Faculty Focus

HIGHER ED TEACHING STRATEGIES FROM MAGNA PUBLICATIONS

grading strategies

should we round up grades

Grading Dilemma: Should We Round Up?

Among the trickiest decisions teachers make is whether to round up the final grade for a student who is just a few points shy of a passing score.

Although some students need a “second lap” to master academic skills needed for later coursework, repeating courses makes it harder for students to progress toward a degree. Time is money (literally, in higher education), and when students are asked to spend more of both on a class they already took, they may get discouraged or drop out. This is a consequence we need to take seriously, as nearly half of students do not complete a bachelor’s degree in four years.

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Exploring the advantages of rubrics

Exploring the Advantages of Rubrics

“I don’t believe in giving students rubrics,” a faculty member told me recently. “They’re another example of something that waters down education.” I was telling

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A Grade Forecasting Strategy for Students

Optimism is generally a good thing, but it can sometimes interfere with learning. Some students are overly optimistic about their learning progress and anticipated course grades, with weaker students being more likely to overestimate how well they are doing in the course. This can hinder their academic success. There’s no reason to adjust their behavior (say, by studying more) if they believe they are already doing well.

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Three Types of Assignments that Speed Feedback, Boost Student Engagement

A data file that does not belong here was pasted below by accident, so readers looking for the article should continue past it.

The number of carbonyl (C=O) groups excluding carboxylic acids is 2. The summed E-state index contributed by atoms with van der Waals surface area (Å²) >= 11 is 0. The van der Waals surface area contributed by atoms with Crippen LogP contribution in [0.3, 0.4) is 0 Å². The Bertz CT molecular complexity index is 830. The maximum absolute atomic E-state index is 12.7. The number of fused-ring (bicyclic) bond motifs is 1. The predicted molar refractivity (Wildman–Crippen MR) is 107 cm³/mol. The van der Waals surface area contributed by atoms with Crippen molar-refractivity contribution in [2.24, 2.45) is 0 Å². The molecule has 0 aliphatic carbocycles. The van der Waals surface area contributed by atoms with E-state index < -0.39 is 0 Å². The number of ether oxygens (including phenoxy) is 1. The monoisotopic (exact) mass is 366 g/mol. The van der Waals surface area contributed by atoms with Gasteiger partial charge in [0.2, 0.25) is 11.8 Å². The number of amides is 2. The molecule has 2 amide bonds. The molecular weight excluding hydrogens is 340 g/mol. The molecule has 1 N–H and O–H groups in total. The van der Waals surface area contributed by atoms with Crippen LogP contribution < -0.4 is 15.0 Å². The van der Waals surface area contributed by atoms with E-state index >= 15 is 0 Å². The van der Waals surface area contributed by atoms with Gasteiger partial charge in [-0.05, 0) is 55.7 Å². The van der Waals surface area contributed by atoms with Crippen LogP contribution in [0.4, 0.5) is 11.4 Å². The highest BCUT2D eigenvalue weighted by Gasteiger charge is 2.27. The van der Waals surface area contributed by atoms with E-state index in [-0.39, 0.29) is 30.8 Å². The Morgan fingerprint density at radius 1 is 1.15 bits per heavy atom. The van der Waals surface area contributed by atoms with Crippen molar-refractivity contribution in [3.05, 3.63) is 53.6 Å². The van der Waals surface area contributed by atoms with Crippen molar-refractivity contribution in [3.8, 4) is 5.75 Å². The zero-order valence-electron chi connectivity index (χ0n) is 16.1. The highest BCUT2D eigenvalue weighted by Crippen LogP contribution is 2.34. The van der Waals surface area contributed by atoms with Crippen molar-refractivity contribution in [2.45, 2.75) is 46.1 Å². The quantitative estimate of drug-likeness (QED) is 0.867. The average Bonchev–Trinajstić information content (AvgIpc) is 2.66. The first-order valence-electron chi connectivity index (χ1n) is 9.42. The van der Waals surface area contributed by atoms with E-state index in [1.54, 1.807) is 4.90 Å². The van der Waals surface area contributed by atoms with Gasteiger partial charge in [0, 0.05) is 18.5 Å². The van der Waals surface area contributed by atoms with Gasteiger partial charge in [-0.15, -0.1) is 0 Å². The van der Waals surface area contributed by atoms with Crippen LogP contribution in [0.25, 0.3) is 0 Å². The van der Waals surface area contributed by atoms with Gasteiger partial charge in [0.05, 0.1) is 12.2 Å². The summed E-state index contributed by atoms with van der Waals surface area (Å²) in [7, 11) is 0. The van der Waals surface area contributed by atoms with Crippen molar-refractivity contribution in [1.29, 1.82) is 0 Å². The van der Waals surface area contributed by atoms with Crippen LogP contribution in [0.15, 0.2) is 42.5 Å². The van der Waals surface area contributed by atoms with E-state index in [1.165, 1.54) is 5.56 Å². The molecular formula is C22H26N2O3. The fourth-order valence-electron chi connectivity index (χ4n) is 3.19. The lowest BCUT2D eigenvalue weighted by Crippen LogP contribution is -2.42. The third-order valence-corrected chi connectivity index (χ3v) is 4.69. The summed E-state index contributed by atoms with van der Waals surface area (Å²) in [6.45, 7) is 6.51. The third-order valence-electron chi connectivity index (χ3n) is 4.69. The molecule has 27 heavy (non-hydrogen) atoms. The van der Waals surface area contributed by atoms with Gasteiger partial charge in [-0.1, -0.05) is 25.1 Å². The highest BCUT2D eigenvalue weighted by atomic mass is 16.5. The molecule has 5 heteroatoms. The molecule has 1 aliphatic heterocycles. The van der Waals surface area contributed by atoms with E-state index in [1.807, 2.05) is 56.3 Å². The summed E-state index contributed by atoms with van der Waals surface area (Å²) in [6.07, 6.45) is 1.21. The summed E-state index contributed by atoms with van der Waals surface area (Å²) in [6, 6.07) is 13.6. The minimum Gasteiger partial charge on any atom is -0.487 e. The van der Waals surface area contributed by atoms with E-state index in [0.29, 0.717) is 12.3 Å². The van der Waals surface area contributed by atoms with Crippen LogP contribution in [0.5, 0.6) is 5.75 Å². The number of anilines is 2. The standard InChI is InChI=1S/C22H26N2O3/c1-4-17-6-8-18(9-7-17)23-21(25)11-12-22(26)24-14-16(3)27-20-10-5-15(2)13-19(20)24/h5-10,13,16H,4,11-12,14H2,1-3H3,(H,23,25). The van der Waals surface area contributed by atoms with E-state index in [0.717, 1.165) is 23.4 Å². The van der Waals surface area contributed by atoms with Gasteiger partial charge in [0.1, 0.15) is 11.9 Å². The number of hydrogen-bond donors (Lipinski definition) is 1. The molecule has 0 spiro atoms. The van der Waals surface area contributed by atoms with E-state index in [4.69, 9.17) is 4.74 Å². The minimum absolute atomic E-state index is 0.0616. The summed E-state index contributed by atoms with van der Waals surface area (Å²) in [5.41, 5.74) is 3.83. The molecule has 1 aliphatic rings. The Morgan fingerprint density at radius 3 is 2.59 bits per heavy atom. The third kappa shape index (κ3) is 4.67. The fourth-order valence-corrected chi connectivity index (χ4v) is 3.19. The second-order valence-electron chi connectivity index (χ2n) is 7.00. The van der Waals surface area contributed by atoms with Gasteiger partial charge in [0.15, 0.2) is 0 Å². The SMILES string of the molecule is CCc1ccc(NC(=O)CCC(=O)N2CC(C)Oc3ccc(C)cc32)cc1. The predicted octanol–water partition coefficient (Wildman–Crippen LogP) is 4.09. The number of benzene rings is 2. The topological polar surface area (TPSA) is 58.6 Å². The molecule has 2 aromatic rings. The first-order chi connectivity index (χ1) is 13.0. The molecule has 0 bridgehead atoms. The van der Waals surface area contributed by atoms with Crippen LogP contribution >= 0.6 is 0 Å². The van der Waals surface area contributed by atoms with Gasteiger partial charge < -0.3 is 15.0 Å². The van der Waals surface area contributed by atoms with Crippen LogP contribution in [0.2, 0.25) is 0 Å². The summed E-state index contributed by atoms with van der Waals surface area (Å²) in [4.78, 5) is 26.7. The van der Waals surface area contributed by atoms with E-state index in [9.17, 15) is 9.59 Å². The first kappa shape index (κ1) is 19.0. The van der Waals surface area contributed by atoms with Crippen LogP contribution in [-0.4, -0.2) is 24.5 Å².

We often wonder what we can do to help students engage with the material so they can learn it at a deeper level. Students don’t make that an easy task. They arrive in class having not read the material or having not thought about it in meaningful ways, and that keeps them from being engaged in class. Several years ago, I read George Kuh’s article “What Student Engagement Data Tell Us about College Readiness,” in which he writes, “Students who talk about substantive matters with faculty and peers are challenged to perform at high levels, and receive frequent feedback on their performance typically get better grades, are more satisfied with college, and are more likely to persist” (Peer Review, January 1, 2007, p. 4; italics mine). Here are three ways I try to provide feedback that engages students and not overwhelm myself with grading tasks in the process.

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The ‘I Deserve a Better Grade on This’ Conversation

It’s a conversation most faculty would rather not have. The student is unhappy about a grade on a paper, project, exam, or for the course itself. It’s also a conversation most students would rather not have. In the study referenced below, only 16.8 percent of students who reported they had received a grade other than what they thought their work deserved actually went to see the professor to discuss the grade.

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Should Student Effort Count?

We’ve all had conversations with students who want effort counted in their grade: “But I tried so hard … I studied for hours … I am really working in this course.” The question is, should effort count? Less commonly asked, however, is whether it should count in both directions. Students want effort to count when they try hard but their performance doesn’t show it. But what about when an excellent performance results without much effort? Should this lack of effort lower the grade? Beyond these theoretical questions are the pragmatic ones: Can effort be measured fairly, objectively? If so, what criteria are used to assess it?

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Gimme an A! Confronting Presuppositions about Grading

Sometimes, in informal conversations with colleagues, I hear a statement like this, “Yeah, not a great semester, I doled out a lot of C’s.” I wonder, did this professor create learning goals that were unobtainable by most of the class or did this professor lack the skills to facilitate learning? I present this provocative lead-in as an invitation to reflect upon our presuppositions regarding grading.

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